Industrial output in Europe’s largest economies got off to a decent but unspectacular start in the second quarter, according to figures released Tuesday.
The most positive surprise came from Italy, where production rose a stronger-than-expected 0.7% in April in seasonally adjusted terms, beating consensus forecasts–as measured by Reuters–of 0.4%. In year-on-year terms, output was 1.6% above its level of a year ago.
Elsewhere, output in France rose by 0.3%, just short of the 0.4% expected, but national statistics institute INSEE also said that output in March had fallen by less than it first reported–by 0.4% instead of 0.7%. Outside the eurozone, the U.K. reported a 0.4% increase, leaving production up 3.0% from a year earlier.
France and Italy are the second- and third-largest economies in the 18-member eurozone, and account for over a third of its output. They’ve badly lagged the performance of Germany, the region’s largest economy, in the last five years, hobbled by weak banks in Italy’s case and a bloated state sector in France’s. They’re also starting to look bad by comparison with the countries worst-affected by the financial crisis such as Ireland, Spain, and Portugal, where painful austerity packages appear to be starting to bear fruit.
The French and Italian data are largely in line with earlier surveys showing that the recovery continued at a modest pace in a month overshadowed by the crisis in Ukraine, which has raised the threat that sanctions on Russia could lead to a disruption in Europe’s energy supplies. Germany, which is Russia’s largest European trading partner, had reported last week that industrial output had only risen 0.2% in April, although new orders to manufacturers rose 3.1%.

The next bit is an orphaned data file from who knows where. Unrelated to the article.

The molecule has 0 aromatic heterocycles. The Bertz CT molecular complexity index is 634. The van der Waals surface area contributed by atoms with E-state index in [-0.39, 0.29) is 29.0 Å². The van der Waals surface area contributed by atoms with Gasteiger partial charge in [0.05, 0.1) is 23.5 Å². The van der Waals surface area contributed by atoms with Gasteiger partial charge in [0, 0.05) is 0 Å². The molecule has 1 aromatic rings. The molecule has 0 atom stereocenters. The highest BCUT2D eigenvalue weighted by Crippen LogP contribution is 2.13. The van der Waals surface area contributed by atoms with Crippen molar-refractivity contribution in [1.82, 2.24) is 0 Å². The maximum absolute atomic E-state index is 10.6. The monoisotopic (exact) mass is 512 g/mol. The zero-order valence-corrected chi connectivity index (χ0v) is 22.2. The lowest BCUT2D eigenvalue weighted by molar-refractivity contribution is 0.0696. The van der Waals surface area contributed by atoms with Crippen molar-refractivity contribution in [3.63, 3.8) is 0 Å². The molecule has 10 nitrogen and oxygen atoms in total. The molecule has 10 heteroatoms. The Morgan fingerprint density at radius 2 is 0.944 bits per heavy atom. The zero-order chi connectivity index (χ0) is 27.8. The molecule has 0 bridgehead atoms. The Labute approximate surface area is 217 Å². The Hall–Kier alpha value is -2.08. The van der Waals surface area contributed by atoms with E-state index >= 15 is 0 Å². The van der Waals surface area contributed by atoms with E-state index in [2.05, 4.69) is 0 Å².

Policymakers remain worried by the lack of momentum in the eurozone, despite support from ultra-loose monetary policy across the world’s major economies. The European Central Bank cut its official interest rate to a new record low last week in an attempt to give the eurozone some more pep, at the same time revising down its growth forecast for this year to a paltry 1%.
Even Jens Weidmann, president of the ultra-conservative German central bank, had voted for the rate cut and a package of other measures designed to stop the eurozone falling into a deflationary spiral. The measures were described by German bank associations as “an expropriation of savers,” but in an interview published Tuesday in the German newspaper Boersen-Zeitung, Weidmann said the ECB had to do more to ensure that its expansive policy fed through into the real economy.